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A warm sunny welcome from the Caribbean! I would like to share with you some of our lovely Jamaican dishes, in particular those associated with the Rastafarian movement.
Any true Rastafarian is a vegetarian and will only eat ‘Ital’ foods. Basically food that is served as raw as possible and without canned or processed foods. Some Rastafarians say they can eat fish, but not shellfish. Pork is a definite no-no. Liquor, milk, coffee and soft drinks are also seen as unnatural.
For all you feminists out there, you might be interested to know that many Rastafarian men are the ones who do the cooking. It is common for the woman to have the career, while the man remains at home tending the garden, looking after the children and prepares the food.
I should begin by saying that I am not Rastafarian, but I respect their beliefs and the way they see food as a gift. They do have some delicious recipes, and I’m going to share two of the most well-known (with some help with portion sizes from a Caribbean book called Culinaria).
>> RASTA SALAD (Serves 4) << 1 clove of garlic ½ cup (125 grams) red kidney beans, cooked ½ cup (125 grams) black-eyed beans, cooked 1 red pepper, seeded and cut in slices 1 green pepper, seeded and cut in slices 1 yellow pepper, seeded and cut in slices ¼ cup (60 grams) freshly grated coconut 1 tablespoon raisins 1 tablespoon chopped nuts 4 tablespoons sesame or peanut oil Juice of 1 lime 1 teaspoon malt vinegar 1 teaspoon brown cane sugar Freshly ground black pepper
Cut garlic in half and rub into either a wooden salad bowl, making sure the garlic’s pungent smell emanates from the bowl. Add the kidney beans, black-eyed beans, peppers, coconut, raisins and chopped nuts.
In a separate bowl, pour the sesame or peanut oil, mix in the lime juice, malt vinegar, sugar and black pepper. Pour over the salad and toss.
>> RICH RASTA BROWNIES (Serves 4) << 1 cup (250 grams) vegetable margarine 1 ½ cups (375 grams) brown cane sugar ½ cup (125 grams) grated bitter cocoa or chocolate ½ cup (125 grams) molasses 1 teaspoon vanilla ½ cup (125 millilitres) coconut milk 1 ¼ cups (310 grams) wholewheat flour 1 ½ cups (375 grams) chopped mixed nuts 2 teaspoons baking powder Optional and added by true Rastas: ½ cup (125 grams) marijuana leaves and flowers, without seeds or stems. Brownies not recommended for children if these are added.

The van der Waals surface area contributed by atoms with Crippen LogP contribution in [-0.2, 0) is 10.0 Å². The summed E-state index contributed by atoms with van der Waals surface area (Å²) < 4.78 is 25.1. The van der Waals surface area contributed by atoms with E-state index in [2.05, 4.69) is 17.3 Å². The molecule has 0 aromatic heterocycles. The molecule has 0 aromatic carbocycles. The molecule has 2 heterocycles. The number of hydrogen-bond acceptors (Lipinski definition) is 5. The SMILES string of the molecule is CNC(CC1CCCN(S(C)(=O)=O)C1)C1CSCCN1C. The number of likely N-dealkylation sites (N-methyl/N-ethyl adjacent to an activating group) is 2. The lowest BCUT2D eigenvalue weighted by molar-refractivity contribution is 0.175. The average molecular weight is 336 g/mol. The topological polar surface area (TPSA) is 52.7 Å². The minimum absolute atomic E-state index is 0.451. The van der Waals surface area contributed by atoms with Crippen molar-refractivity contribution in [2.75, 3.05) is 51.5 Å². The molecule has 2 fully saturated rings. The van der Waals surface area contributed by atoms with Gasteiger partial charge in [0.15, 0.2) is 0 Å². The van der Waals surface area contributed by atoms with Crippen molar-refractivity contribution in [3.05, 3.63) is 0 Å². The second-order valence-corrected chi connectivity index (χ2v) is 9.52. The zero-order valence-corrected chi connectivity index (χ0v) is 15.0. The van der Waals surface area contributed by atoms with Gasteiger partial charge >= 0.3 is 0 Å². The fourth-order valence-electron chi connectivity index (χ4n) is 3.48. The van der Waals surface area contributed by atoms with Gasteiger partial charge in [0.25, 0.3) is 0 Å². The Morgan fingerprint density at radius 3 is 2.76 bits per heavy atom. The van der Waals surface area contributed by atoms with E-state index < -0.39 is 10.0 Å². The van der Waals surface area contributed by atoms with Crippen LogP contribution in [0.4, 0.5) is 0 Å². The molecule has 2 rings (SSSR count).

Preheat oven to 250 degrees F (120 degrees Celsius). Beat the margarine, gradually adding the sugar. Continue to beat until smooth and fluffy. Melt the chocolate, molasses, and vanilla into the coconut milk over low heat, stirring constantly. Add this intermittently with the flour and baking powder to the margarine and sugar mixture while still beating with a rotary mixer. Add the chopped nuts and fold in the marijuana leaves (optional). Pour into a buttered and flowered 7 x 11 inch (18 x 29 cm) pan and bake for 45-50 minutes. Cut into squares when cool.
Status: New - Vegetarians have never had it so good: a wealth of new vegetable types, ... more
skilled and inventive cooks delivering dishes from cuisines unknown to our parents' generation, and new kitchen technologies that deliver freshness and flavour inconceivable to the age of castiron ranges and steaming boiling-pots. So, while today a vegetarian can eat a light, exciting, fully flavoured and satisfying meal which may be the envy of many a carnivore, everyone will admit that the fate of a vegetarian or food-reformer in the reign of Queen Victoria was possibly not so blessed. This little book explores the recipes that were developed by, and available to, the vegetarians of yesteryear. We will not pretend, nor does the author, that every recipe is a culinary thrill but each does unlock a certain secret about early vegetarianism, a movement that was of much greater significance in the years before the First World War than we sometimes acknowledge.The literature of vegetarian cookery starts with Thomas Tryon's 1690, "Wisdoms Dictates" but then is virtual blank until the second half of the nineteenth century when vegetarianism became more widespread. This book offers a selection of recipes culled from manuals dating broadly from 1856 to 1908. It is arranged in logical chapters covering Soups; Salads; Beans, Lentils and Rice; Cheese and Egg Dishes; Cutlets, Croquettes and Sausages; Moulds and Galantines; Pies and Pastries; Vegetable Dishes; Sauces; Bread; Sweets; Porridge, Gruel, etc.; and closing with menus for banquets and celebrations including Christmas Dinner. The recipes are offered in their original form with a minimum of editorial suggestion as to how they may be achieved. Clearly, the cooking was not very complicated.This book will be of interest to those curious about the history of vegetarianism. Those with longer memories will recall that vegetarian cooking, for instance after the Second World War, was surprisingly tasty and adventurous (they could work miracles with a nut cu